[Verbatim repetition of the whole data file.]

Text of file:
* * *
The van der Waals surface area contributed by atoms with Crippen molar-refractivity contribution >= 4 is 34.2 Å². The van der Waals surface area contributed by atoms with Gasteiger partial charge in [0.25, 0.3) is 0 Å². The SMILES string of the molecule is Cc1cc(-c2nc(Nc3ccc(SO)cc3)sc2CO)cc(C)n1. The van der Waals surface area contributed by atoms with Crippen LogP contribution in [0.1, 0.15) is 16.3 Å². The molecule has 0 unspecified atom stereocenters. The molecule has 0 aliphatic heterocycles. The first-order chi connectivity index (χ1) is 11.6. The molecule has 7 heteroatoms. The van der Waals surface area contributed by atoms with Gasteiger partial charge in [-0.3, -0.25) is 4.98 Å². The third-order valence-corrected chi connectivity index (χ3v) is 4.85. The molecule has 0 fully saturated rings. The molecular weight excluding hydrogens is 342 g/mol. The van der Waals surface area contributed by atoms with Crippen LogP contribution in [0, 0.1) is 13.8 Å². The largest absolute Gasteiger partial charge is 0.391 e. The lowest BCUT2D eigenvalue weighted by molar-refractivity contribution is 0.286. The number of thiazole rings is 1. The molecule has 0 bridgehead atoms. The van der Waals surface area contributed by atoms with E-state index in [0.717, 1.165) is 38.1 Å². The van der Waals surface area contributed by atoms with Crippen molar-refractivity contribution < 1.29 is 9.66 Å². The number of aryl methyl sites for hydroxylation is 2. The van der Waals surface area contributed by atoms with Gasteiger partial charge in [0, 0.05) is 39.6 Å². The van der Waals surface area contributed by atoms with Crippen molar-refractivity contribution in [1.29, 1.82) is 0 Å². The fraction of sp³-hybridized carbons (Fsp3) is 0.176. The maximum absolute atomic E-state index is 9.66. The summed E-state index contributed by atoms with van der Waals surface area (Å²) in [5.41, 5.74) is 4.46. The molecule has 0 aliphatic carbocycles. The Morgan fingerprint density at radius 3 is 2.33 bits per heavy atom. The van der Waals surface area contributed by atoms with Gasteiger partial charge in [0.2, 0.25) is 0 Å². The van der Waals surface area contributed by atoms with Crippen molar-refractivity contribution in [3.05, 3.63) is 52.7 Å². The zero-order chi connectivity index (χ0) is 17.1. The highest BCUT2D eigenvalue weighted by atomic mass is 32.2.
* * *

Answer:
The van der Waals surface area contributed by atoms with Crippen molar-refractivity contribution >= 4 is 34.2 Å². The van der Waals surface area contributed by atoms with Gasteiger partial charge in [0.25, 0.3) is 0 Å². The SMILES string of the molecule is Cc1cc(-c2nc(Nc3ccc(SO)cc3)sc2CO)cc(C)n1. The van der Waals surface area contributed by atoms with Crippen LogP contribution in [0.1, 0.15) is 16.3 Å². The molecule has 0 unspecified atom stereocenters. The molecule has 0 aliphatic heterocycles. The first-order chi connectivity index (χ1) is 11.6. The molecule has 7 heteroatoms. The van der Waals surface area contributed by atoms with Gasteiger partial charge in [-0.3, -0.25) is 4.98 Å². The third-order valence-corrected chi connectivity index (χ3v) is 4.85. The molecule has 0 fully saturated rings. The molecular weight excluding hydrogens is 342 g/mol. The van der Waals surface area contributed by atoms with Crippen LogP contribution in [0, 0.1) is 13.8 Å². The largest absolute Gasteiger partial charge is 0.391 e. The lowest BCUT2D eigenvalue weighted by molar-refractivity contribution is 0.286. The number of thiazole rings is 1. The molecule has 0 bridgehead atoms. The van der Waals surface area contributed by atoms with E-state index in [0.717, 1.165) is 38.1 Å². The van der Waals surface area contributed by atoms with Crippen molar-refractivity contribution < 1.29 is 9.66 Å². The number of aryl methyl sites for hydroxylation is 2. The van der Waals surface area contributed by atoms with Gasteiger partial charge in [0, 0.05) is 39.6 Å². The van der Waals surface area contributed by atoms with Crippen molar-refractivity contribution in [1.29, 1.82) is 0 Å². The fraction of sp³-hybridized carbons (Fsp3) is 0.176. The maximum absolute atomic E-state index is 9.66. The summed E-state index contributed by atoms with van der Waals surface area (Å²) in [5.41, 5.74) is 4.46. The molecule has 0 aliphatic carbocycles. The Morgan fingerprint density at radius 3 is 2.33 bits per heavy atom. The van der Waals surface area contributed by atoms with Gasteiger partial charge in [0.2, 0.25) is 0 Å². The van der Waals surface area contributed by atoms with Crippen molar-refractivity contribution in [3.05, 3.63) is 52.7 Å². The zero-order chi connectivity index (χ0) is 17.1. The highest BCUT2D eigenvalue weighted by atomic mass is 32.2.